The nut on the end of the Antiroll Bar holding the Drop Link in position should be tightened to 48Nm but as I discovered, it is impossible to get a torque wrench in due to the rubber CV Joint boot being in the way. Therefore I just did this bolt up as tight as I could by hand using a short handled ring spanner which is more than sufficient.
The job is now complete biggrin.gif Well one side anyway. Just repeat the same steps for the other side smile.gif


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Mason
post 11th June 2008 19:57
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Not to be funny... But honestly, with a guide like this, how can one not try do it yourself rather....

This is brilliant. Well done smile.gif
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purple
post 11th June 2008 22:23
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great 'how to' guide
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jimp
post 16th August 2008 22:52
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This is some piece of documentation!

It was a big worry for me (as I'm just about to take the plunge with cheap-cheap 146) about changing these and now I feel quite relaxed!

What a resource- excellent photography- thankyou!
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John Ramsay
post 22nd January 2010 18:39
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Wire brush, like the below, will help with them drop link bolts and ball joint bolts. They get caked in crap so a thorough brushing, then a quick spray with carb cleaner or similar then the WD40 should stop them shearing off.

http://www.screwfix.com/prods/15696/Decora...h-Set-Pack-of-2
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Hybrd
post 22nd January 2010 21:43
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Also worth noteing that the job is so much easier if BOTH arb drop links are undone even to change one side as the arb can be moved right out of the way.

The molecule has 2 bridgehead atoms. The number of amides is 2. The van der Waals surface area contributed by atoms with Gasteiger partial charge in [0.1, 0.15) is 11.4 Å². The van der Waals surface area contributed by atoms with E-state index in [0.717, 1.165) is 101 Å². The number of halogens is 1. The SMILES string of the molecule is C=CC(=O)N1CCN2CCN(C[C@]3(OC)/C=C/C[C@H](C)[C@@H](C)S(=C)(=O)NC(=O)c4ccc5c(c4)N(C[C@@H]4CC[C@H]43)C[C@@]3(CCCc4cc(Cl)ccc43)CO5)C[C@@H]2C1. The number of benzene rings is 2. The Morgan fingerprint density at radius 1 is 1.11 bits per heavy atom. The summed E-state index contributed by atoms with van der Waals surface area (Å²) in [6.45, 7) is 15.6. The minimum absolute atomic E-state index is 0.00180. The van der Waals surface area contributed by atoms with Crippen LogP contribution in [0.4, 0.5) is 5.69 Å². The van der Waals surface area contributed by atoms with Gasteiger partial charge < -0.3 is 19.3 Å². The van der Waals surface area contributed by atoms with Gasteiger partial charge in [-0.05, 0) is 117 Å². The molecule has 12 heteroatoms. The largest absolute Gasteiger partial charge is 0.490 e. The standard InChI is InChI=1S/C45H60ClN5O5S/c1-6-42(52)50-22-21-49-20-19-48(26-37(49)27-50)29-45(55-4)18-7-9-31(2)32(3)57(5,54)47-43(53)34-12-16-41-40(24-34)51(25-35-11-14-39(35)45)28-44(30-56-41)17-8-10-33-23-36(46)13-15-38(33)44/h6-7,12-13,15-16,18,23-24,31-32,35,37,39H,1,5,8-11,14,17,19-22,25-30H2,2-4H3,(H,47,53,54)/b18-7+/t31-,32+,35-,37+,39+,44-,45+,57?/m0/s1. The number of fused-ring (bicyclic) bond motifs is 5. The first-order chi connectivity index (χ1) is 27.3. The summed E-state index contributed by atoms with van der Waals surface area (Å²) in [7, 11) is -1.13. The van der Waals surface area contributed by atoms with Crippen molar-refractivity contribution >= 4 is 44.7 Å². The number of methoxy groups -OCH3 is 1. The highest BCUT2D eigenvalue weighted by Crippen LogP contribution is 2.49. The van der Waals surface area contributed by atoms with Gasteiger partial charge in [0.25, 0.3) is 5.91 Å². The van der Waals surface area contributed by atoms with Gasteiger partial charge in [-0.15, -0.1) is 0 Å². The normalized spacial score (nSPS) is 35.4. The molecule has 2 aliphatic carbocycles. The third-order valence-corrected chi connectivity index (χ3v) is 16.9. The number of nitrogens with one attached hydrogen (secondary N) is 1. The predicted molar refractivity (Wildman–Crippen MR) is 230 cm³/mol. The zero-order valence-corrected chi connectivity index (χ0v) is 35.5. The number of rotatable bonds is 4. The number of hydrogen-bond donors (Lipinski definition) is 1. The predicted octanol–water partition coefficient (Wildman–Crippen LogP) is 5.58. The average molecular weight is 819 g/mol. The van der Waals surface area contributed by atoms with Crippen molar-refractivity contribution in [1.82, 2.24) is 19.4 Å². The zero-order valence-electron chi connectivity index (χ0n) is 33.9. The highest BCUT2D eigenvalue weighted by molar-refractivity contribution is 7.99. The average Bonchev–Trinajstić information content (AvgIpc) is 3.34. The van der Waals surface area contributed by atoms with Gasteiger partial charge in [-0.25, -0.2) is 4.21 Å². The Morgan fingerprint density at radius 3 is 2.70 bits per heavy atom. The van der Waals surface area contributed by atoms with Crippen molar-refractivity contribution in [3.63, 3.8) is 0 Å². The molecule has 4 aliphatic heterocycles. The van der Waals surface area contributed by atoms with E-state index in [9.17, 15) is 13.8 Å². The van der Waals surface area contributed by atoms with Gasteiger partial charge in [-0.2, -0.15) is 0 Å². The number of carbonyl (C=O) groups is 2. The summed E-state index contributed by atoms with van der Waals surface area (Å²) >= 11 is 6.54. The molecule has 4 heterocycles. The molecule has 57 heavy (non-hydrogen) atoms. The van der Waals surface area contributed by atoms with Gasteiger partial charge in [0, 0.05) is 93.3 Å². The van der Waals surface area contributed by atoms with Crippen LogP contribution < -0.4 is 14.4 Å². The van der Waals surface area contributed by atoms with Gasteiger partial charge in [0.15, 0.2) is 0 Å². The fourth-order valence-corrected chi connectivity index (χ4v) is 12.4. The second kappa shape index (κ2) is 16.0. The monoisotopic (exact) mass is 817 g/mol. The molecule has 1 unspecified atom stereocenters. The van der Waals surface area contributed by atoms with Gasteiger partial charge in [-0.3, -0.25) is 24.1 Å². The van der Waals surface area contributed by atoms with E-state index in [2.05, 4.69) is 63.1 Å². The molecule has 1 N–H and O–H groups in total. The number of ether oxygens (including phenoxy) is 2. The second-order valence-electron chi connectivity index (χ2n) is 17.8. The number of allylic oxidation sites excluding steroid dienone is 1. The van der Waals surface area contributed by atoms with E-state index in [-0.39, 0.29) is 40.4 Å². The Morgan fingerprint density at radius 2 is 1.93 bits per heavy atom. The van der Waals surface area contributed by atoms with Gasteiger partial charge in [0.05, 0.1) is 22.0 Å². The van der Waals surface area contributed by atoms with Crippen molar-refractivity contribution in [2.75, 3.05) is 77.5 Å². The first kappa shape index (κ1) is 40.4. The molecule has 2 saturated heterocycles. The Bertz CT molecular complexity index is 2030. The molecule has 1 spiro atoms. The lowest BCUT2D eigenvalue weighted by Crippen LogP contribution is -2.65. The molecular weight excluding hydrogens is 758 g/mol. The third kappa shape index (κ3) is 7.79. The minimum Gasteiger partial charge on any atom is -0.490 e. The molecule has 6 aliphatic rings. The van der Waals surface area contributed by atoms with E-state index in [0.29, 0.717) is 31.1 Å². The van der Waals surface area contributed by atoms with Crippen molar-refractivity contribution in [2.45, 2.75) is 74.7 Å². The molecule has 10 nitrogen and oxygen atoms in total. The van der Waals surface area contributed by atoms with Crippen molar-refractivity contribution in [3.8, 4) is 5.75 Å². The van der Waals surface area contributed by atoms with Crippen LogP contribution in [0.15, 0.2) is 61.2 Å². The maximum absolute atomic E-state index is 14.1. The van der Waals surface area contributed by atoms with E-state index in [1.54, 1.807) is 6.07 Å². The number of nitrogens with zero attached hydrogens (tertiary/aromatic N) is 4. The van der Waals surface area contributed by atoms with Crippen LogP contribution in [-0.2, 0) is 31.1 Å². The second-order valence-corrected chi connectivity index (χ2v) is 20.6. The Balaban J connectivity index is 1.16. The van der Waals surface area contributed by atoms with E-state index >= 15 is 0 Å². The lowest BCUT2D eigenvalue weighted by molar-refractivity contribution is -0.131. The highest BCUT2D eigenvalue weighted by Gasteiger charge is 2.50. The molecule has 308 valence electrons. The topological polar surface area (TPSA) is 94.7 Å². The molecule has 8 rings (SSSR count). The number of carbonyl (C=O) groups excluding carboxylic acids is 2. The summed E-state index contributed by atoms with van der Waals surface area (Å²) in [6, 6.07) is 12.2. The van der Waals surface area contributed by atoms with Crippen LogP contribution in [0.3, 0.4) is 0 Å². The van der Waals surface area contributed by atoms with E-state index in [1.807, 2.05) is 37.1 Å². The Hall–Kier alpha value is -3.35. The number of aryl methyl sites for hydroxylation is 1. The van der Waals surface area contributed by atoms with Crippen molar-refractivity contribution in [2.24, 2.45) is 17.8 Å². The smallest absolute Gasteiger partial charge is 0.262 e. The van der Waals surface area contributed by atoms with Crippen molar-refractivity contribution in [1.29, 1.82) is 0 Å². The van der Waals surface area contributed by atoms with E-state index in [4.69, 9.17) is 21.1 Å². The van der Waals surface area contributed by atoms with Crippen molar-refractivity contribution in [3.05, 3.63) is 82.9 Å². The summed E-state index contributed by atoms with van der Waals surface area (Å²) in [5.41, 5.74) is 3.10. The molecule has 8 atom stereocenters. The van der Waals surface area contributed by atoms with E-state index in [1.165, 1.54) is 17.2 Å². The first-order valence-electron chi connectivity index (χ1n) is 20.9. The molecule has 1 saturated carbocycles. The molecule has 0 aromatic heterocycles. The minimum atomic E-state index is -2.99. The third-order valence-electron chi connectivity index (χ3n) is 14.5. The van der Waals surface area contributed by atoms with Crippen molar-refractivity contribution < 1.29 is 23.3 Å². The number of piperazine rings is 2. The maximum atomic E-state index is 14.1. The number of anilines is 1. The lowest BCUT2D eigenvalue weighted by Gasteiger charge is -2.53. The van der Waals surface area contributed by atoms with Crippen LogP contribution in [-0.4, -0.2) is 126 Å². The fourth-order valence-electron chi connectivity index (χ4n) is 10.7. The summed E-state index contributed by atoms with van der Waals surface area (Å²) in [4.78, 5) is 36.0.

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Smokin' Socks
post 10th October 2010 09:55
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I just want to add my tip:

Even with the outer short bolts done up tight the inner bolts wouldn't take in the clamps.

I jacked the arm up under the ball joint so it was completely horizontal and the clamps moved a fraction further back allowing me to thread the bolts.

As I didn't read this guide before ordering my wishbone I didn't order a new ARB link. Luckily the lower link nut came off easiest of all so I left it attached to the bar. There was enough wriggle room to put the new wishbone in and simply guide the ARB link thread into its mounting hole.
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kirk46
post 10th November 2010 18:10
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wow GE cant believe how clean you got those bolts with the wirebrush.....

i use the drill to but can never get them looking new!!

any more tips on how to get them looking like that or is it just a case of spending more than a few minutes doing it? blush.gif


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(easy naan, the other type of helmet :lol:)

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John Ramsay
post 10th November 2010 19:33